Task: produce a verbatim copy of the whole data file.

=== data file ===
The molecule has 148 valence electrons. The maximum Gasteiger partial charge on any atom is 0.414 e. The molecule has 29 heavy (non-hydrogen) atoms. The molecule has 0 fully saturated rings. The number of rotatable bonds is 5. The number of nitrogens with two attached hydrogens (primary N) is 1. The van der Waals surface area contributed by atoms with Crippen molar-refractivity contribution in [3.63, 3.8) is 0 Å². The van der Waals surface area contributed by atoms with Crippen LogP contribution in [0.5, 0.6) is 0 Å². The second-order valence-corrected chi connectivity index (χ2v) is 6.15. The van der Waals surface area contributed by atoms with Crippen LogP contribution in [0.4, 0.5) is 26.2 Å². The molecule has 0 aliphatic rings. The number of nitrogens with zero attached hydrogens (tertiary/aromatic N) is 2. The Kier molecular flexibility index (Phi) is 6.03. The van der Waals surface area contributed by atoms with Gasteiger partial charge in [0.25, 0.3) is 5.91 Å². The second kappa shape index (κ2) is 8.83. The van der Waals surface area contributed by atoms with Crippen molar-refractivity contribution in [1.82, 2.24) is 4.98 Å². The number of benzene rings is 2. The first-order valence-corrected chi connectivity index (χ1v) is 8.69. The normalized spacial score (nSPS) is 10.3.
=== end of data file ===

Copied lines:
The molecule has 148 valence electrons. The maximum Gasteiger partial charge on any atom is 0.414 e. The molecule has 29 heavy (non-hydrogen) atoms. The molecule has 0 fully saturated rings. The number of rotatable bonds is 5. The number of nitrogens with two attached hydrogens (primary N) is 1. The van der Waals surface area contributed by atoms with Crippen molar-refractivity contribution in [3.63, 3.8) is 0 Å². The van der Waals surface area contributed by atoms with Crippen LogP contribution in [0.5, 0.6) is 0 Å². The second-order valence-corrected chi connectivity index (χ2v) is 6.15. The van der Waals surface area contributed by atoms with Crippen LogP contribution in [0.4, 0.5) is 26.2 Å². The molecule has 0 aliphatic rings. The number of nitrogens with zero attached hydrogens (tertiary/aromatic N) is 2. The Kier molecular flexibility index (Phi) is 6.03. The van der Waals surface area contributed by atoms with Gasteiger partial charge in [0.25, 0.3) is 5.91 Å². The second kappa shape index (κ2) is 8.83. The van der Waals surface area contributed by atoms with Crippen molar-refractivity contribution in [1.82, 2.24) is 4.98 Å². The number of benzene rings is 2. The first-order valence-corrected chi connectivity index (χ1v) is 8.69. The normalized spacial score (nSPS) is 10.3.